I take the present opportunity to inform this few lines to you to let you know that I am well at present time and I hope that this few lines will find you in the same state of good health.  I received your kind letter today and was glad to hear from you and to hear that you was well.  I got that letter with the postage stamps in it but that was the last one until this one.  You wrote that Kramer didn’t come for the money yet and I don’t care if he don’t come at all for it or not.  But if he comes you will give it to him because I promised it to him if he gives you good bail.  I haven’t been paid since I am out.  The regt. was paid and I wasn’t there so I didn’t get paid.  I want you to send me fifteen dollars in the next letter but you must send me “greenbacks” or else I can’t pass it.  And direct your letter right so it won’t get lost and send it as soon as you get this letter from me.  Solomon Yarnall will come home in a couple weeks then I will send my watch home with him and he will give it to you and you will take care of it till I come home or maybe he will come out again then I will get him to fix it and fetch it along again.  But if he don’t come he will let it at home.  I think Catharine hasn’t come home yet or else you would said something about it please and let me know where she is and I will write to her mother.  Put me a darning needle in a letter and send it to me but don’t put it in with money.  Send it in another letter.  I let you know that cousin Levi Derr went home on furlough from here.  It may be that he will come up there.  This is about all for this time.  This few lines from your son.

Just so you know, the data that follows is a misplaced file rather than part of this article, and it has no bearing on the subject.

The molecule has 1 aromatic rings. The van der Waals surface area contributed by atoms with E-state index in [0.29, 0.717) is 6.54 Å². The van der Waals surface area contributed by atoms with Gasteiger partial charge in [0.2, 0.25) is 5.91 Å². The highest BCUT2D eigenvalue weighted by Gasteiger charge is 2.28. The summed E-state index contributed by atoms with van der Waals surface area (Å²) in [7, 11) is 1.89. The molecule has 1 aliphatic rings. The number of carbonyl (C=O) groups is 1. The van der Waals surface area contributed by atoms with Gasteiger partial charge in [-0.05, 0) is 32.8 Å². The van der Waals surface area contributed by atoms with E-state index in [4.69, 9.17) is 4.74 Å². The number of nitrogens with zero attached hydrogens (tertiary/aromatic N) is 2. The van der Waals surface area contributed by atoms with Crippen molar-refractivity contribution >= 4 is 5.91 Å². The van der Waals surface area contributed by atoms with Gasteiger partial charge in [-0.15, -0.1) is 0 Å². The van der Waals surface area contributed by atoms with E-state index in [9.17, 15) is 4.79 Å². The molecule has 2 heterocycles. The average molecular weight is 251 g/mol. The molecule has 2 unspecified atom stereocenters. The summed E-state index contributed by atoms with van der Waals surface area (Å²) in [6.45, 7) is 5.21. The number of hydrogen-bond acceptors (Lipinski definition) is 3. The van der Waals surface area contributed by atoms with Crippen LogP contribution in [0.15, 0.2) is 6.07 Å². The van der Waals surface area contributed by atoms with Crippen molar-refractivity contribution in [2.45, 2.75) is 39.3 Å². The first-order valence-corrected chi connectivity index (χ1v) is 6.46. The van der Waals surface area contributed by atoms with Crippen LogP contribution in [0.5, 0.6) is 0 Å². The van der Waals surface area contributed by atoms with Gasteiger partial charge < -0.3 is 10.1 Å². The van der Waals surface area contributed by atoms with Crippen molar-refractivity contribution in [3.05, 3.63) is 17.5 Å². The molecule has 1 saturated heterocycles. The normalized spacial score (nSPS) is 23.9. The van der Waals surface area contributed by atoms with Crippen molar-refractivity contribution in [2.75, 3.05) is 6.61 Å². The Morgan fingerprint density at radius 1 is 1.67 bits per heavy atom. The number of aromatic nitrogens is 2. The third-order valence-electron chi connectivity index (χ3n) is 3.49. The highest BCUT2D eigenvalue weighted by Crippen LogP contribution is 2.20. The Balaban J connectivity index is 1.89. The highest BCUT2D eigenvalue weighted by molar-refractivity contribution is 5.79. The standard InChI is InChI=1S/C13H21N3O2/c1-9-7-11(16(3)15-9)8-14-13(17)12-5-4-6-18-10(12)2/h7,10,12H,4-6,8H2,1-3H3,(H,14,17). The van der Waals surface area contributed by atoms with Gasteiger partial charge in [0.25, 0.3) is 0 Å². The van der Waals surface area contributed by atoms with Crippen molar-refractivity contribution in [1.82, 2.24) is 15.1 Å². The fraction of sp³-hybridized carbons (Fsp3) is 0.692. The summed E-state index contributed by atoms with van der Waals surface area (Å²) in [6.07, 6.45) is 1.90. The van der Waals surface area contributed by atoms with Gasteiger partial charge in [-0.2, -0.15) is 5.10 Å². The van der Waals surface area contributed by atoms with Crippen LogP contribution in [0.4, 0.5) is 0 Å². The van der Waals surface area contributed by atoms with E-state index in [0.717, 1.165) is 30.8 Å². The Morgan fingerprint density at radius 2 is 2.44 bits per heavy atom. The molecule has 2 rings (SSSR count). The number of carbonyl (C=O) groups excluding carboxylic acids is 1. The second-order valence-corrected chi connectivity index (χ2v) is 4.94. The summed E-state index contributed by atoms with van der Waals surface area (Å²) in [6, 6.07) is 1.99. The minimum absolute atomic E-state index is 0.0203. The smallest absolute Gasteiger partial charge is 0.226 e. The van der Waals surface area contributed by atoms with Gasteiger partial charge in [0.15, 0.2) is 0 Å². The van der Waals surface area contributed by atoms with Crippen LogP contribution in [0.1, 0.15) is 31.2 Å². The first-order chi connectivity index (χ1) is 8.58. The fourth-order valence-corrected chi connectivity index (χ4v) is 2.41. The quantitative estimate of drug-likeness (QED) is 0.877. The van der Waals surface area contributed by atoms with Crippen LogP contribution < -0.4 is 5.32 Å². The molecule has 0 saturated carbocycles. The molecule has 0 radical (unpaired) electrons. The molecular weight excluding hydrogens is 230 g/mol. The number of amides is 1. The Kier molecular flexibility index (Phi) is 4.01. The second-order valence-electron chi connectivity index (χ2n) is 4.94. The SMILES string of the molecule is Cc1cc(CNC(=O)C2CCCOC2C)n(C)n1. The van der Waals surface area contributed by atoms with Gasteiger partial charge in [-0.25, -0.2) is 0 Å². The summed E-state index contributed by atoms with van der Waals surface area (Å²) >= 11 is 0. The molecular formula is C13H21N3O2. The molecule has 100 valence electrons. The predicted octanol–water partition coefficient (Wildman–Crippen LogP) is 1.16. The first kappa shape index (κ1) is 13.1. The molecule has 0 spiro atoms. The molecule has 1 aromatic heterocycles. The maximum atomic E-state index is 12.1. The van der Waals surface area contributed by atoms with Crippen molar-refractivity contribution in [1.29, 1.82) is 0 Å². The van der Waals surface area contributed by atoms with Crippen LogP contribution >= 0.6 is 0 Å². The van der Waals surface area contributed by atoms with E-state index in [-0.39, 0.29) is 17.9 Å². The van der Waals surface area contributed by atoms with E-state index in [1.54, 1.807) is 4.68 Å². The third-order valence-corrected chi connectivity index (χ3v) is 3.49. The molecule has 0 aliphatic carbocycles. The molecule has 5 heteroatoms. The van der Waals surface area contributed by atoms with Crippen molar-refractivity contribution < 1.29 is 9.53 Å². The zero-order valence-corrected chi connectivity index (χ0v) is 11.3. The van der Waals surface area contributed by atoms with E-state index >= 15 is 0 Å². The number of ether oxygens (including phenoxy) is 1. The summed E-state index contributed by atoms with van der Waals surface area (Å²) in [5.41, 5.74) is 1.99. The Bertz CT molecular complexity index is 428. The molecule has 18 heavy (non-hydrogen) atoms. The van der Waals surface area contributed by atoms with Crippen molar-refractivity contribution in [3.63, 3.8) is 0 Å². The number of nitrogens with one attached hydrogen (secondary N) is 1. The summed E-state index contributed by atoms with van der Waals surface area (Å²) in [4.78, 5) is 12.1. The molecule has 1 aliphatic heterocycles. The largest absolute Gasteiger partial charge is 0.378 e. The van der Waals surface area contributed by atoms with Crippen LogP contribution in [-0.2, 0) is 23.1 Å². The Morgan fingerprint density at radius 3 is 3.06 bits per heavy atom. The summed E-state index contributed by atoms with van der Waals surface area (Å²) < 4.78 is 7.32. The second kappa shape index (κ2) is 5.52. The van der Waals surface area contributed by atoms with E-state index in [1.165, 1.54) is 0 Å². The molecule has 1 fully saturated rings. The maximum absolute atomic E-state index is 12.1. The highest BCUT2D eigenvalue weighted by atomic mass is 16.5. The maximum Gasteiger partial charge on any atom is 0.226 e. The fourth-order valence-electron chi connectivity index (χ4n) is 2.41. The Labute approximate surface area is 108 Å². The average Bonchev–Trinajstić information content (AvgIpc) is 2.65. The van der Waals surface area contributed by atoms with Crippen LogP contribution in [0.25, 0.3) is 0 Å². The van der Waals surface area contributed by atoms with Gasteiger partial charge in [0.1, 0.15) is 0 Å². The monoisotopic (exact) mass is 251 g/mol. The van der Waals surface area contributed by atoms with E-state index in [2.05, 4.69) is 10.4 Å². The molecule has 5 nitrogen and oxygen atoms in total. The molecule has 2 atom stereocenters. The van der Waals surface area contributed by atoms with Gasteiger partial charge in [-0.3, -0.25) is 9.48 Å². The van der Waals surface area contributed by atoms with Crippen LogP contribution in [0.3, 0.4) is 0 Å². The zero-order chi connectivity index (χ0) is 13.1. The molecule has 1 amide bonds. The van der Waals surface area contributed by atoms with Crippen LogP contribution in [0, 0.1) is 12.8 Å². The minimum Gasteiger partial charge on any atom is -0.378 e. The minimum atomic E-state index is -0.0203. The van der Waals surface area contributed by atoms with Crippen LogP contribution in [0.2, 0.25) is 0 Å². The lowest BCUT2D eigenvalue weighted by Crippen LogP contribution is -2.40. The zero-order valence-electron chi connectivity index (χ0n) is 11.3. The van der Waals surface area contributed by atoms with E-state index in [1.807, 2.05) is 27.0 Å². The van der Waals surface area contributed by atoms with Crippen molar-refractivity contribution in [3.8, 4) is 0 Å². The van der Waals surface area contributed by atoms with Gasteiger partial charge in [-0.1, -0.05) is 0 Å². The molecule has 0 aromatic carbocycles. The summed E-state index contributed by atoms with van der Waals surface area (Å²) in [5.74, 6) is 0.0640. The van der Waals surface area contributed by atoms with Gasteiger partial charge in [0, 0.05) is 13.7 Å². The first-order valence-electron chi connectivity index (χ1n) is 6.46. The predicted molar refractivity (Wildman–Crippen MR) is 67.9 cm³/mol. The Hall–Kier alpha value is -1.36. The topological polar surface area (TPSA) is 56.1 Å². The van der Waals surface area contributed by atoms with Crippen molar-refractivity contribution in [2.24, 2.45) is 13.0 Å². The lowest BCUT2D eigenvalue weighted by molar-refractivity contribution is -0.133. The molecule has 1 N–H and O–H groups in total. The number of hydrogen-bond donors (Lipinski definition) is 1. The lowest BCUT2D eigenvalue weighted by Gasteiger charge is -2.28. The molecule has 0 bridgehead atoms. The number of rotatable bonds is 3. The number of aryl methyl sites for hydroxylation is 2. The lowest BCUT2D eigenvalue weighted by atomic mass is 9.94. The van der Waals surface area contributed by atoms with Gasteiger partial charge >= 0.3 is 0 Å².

John W. Derr

Answer soon and direct your letter to John W. Derr, Co. D 48th Regt. Pa., 1st Brigade, 2nd Division, 9th Army Corps, Washington, D.C.

Jim D.

Tuesday, August 19, 2014

Letter #39 -- Camp Near Petersburg, VA -- August 17, 1864

Living in the modern world with the benefits of instant communications provides benefits and some drawbacks.  The ability to instantly obtain the answer to a nagging question you might have, or to contact a person, is certainly beneficial.  However...have we become addicted to our devices and have we lost our ability to become disconnected from the world...even for a few hours?   In John W. Derr's time, the pendulum was swung in the opposite direction with the ability to obtain information in a time frame necessary to ease concerns or to interrupt a boring day times...frustrating.  Letter #39 is just one example of this type of frustration seen by many soldiers during the Civil War.  The slowness of the mail system during the 19th century, coupled with the interrupts to delivery caused by the affects of war, made the loneliness and homesickness of the war even greater.